ARUM Dayu

About The Artist

Indonesian artist Arum Dayu (b. 1984) began her creative career as a photojournalist for Kompas. She was educated at Sebelas Maret University and Ateneo de Manila University, and recently completed her MFA at Institut Teknologi Bandung. She is part of the Bandung-based artists’ collective and art space, Omnispace. Past exhibitions include the Jogja Biennale (2020); “#Perempuan” (Space 28 VCA, Melbourne, 2018); “Identity Crisis: Reflection on Public and Private Life in Contemporary Javanese Photography” (Johnson Museum of Art, Cornell University, New York, 2017). She also participated in residences at the Jatiwangi Art Factory, and at Cemeti, Yogyakarta.

ARUM Dayu

"Today, the hijab is no longer considered old-fashioned and conservative; its meaning has changed. It is not only a covering for the body, but is considered accessory, protection, safety, and a reflection of the wearer's status."

Novelty Vogue (1/8)

Novelty Vogue (1/8)

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Novelty Vogue (2/8)

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Novelty Vogue (3/8)

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Novelty Vogue (4/8)

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Novelty Vogue (5/8)

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Novelty Vogue (6/8)

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Novelty Vogue (7/8)

About The Artwork

Novelty Vogue

Digital image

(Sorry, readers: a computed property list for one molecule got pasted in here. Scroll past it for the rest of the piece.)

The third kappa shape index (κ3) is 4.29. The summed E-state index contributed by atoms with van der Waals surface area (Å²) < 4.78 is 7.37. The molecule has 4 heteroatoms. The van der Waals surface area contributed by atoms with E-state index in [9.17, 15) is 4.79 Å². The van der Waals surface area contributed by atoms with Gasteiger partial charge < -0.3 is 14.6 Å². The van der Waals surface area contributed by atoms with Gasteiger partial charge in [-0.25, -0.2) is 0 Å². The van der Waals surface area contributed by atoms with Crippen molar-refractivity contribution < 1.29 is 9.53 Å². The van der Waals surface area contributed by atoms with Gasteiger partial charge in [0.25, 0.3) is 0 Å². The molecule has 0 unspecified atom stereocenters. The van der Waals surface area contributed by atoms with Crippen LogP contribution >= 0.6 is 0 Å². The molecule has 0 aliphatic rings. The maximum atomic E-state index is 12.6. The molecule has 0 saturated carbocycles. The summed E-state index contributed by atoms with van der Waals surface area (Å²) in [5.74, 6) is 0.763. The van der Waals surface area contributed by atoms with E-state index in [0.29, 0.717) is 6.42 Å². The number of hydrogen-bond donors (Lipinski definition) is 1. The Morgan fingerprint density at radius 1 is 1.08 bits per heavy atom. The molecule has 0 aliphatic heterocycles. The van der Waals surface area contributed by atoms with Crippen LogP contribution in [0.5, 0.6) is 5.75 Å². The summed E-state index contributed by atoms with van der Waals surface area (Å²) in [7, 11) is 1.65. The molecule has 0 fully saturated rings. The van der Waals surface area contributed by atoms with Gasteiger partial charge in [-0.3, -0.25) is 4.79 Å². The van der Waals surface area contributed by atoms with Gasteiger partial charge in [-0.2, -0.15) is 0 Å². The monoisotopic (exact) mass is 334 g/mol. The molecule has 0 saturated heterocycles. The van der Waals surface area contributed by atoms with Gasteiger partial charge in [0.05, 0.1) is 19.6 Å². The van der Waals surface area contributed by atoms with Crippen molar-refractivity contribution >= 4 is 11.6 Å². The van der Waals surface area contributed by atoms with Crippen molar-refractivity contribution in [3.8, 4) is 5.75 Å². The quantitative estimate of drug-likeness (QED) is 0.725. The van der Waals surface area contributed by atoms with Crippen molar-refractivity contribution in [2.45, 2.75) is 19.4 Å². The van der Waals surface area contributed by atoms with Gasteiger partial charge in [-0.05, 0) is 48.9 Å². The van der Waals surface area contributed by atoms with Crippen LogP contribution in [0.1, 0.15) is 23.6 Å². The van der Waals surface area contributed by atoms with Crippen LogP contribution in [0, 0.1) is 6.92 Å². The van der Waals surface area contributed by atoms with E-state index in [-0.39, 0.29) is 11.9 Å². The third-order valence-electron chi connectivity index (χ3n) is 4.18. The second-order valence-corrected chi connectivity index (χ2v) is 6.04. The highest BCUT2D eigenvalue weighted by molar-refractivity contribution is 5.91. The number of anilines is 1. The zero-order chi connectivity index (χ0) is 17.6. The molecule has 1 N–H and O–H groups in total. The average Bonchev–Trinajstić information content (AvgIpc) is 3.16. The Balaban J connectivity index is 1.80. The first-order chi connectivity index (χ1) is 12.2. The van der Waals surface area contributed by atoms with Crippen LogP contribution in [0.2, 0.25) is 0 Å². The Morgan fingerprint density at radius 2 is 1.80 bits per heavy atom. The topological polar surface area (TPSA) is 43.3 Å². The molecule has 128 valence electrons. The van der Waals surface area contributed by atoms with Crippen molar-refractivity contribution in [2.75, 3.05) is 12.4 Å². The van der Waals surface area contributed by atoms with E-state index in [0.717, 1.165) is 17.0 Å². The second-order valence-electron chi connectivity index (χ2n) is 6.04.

Here, Arum Dayu takes on the shifting significance of the hijab in her native Indonesia. (The hijab is a term applied to the headscarves worn by Muslim women for purposes of modesty.) The growing number of Indonesian women who don the hijab in their daily lives has given rise to a segment of the fashion industry catering to this expanding market, with the country now one of the world's recognized centers of hijab fashion.The evolution of the hijab from an object prescribed by religious custom to one that is subject to the whims of sartorial trends is mirrored in the artist’s creations of hijabs for women in various occupations and walks of life. There is one for motorcycle taxi drivers, a mermaid-themed hijab inspired by Indonesian soap operas, one for gardening and one for sports, among others. She observes: “Today, the hijab is no longer considered old-fashioned and conservative; its meaning has changed. It is not only a covering for the body, but is considered accessory, protection, safety, and a reflection of the wearer's status. The hijab as a fashion statement is now present in the everyday activities of Muslim women in Indonesia.”

Julius Baer Next Generation Investment Theme

Shifting Lifestyles and Inequality